CAMDEN, NEW JERSEY – January 8, 2020 – South Camden Theatre Company and the Waterfront South Theatre in Camden, NJ, along with our Artistic Director, Raymond Croce, are proud to announce the planned opening of the first show of South Camden Theatre Company’s 15th Season. This season is aptly named “A Season Of Celebration! 15 Years of professional theatre productions and 10 years at the Waterfront South Theatre — Camden’s first theatre built in more than 100 years.
The company is opening with its first of three regional premieres. The show, Abigail 1702/A Twice Told Tale, was written by Roberto Aquirre-Sacasa. He is the creator of “Riverdale” on The CW and “Sabrina” on Netflix. He is best known for his work with Marvel Comics and the television series Glee and Big Love. He is Chief Creative Officer at Archie Comics.
South Camden’s Artistic Director, Ray Croce, chose this show after having done Arthur Miller’s “The Crucible”. “I was very familiar with the character of Abigail. Her final mention in “The Crucible” was of her sneaking out of town and heading to Boston. Since she was the primary antagonist, I was left unsatisfied by the end of her storyline. I recognize that by that time in the script, the primary focus was on John Proctor, but never the less there was no “justice” for Abigail. Roberto Aguirre-Sacasa’s play not only puts Abigail’s story to rest but does it in way where she became repentant. In Miller’s piece, the idea of darkness was not explored and, to some extent, blamed on the imagination of children. I like how the shadows are present in this piece, whether they are real or the machinations of a guilty tormented mind.”
Director, Josh Samors is thrilled to be working on this show. It allows him to work with a cast of talented actors from across the Delaware Valley who have very complicated relationships.
Some plays try to hand you the answers. You get to the last scene, and the main character has the realization, the epiphany, the final monologue that lays out the right choice that you should have known all along. Abigail/1702 doesn’t do that. Instead, every single part of it is complicated, just like our own lives.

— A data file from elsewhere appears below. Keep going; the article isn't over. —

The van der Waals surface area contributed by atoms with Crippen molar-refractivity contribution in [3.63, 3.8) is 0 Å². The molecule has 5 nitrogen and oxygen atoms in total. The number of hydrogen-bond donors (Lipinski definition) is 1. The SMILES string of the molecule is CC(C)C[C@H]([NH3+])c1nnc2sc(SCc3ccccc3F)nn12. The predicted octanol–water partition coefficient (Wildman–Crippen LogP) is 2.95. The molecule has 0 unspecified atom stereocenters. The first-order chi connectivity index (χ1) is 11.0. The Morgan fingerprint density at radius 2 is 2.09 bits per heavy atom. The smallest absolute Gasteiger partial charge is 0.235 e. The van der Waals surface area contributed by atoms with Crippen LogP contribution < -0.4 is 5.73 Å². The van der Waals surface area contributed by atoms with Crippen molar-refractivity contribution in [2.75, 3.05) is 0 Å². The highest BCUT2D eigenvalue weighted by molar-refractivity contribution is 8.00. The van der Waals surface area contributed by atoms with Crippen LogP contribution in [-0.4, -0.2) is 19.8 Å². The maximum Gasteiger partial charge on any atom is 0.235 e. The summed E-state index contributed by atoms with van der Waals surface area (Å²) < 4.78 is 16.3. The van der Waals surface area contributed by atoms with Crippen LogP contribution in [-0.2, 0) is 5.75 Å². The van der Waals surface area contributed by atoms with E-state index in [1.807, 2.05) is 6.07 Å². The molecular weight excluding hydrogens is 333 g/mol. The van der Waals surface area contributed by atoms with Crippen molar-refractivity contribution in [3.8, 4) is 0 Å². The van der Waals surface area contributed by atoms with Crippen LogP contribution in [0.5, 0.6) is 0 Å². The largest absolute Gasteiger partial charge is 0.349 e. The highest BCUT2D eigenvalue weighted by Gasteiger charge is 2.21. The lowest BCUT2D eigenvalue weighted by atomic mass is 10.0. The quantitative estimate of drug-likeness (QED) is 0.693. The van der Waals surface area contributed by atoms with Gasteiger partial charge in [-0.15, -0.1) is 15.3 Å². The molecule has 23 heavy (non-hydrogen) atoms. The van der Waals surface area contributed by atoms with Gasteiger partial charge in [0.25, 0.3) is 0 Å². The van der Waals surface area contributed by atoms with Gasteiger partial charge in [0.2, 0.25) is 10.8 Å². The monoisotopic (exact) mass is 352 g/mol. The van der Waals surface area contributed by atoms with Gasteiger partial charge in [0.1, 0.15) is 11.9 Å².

When Josh read the play, he couldn’t put it down. I’ve seen a lot of plays, I’ve read a lot of plays, I’ve studied a lot of plays, and it takes a special one for me not to want to stop reading it. I was struck by the visuals I could see in my head, the lighting, the soundscape. The emotional interplay between so many different characters portrayed by so few actors. I couldn’t stop thinking about it. And when asked to direct it, instead of just designing the lights for it, I couldn’t say no. I feel that both of these positions work together in this show. As the director, I’m looking at the interactions between the actors, the blocking, the emotions and the story-telling. As the lighting designer, I’m looking at the whole stage picture, how the elements interlock around the scene to support it. The two lenses allow me to be an even better director.
Abigail/1702 is about blame, responsibility, and trauma. Who is responsible for the bad events in our lives? In other people’s lives? How responsible are we for our own actions? Our own choices? And how can we make amends for what we’ve done? For what we haven’t done? I can’t think of a more important set of questions to be asking ourselves right now.
Josh is ecstatic about his cast. It took a lot of hunting to find the right people for each role, especially the role of Abigail. Every actor in the show has a lot to do. We only cast four people, in a show with 10 characters. Some of our actors will be portraying three or four characters each. Creating distinct, complex characters, often for a single scene. And some of our actors will be jumping back and forth in time, showing us the same person at different ages, different moments in their lives. We couldn’t do that without the skill this cast brings to the table.
This show can’t help but be mysterious. Our characters have false identities, the truth is never really clear, and revelations are always hiding under the next stone or behind the next tree. I’d say this play is a lot more of a psychological thriller. If there are spooky moments, they’ll catch everyone by surprise.
The youngest member of our cast is the character Thomas. In the script, Thomas is a 10 year old boy. I don’t generally work with child actors, and in this show in particular, it didn’t seem like a good fit. So early on, I had the thought to portray Thomas using a puppet. The puppet will be controlled and voiced by some combination of the cast.
The story of Abigail 1702 was born out of Aquirre-Sacasa’s desire to tell Abigail’s story. In his tale of New England witchery, Abigail/1702 is ten years after the harrowing and tragic events of the Salem witch trials. Abigail Williams—the lead accuser who sent twenty people to their doom as a young girl—now lives under an assumed name on the outskirts of Boston, quietly striving to atone for her sins. When a handsome stranger arrives claiming to be a sailor in need, Abigail takes him in, and long-dormant passions awaken within her. Love starts to grow between the two—an unlikely flower cracking through salty earth. But their contentment is short-lived, for someone else is coming for Abigail, someone who has been looking for her since she danced in the weird woods of Salem.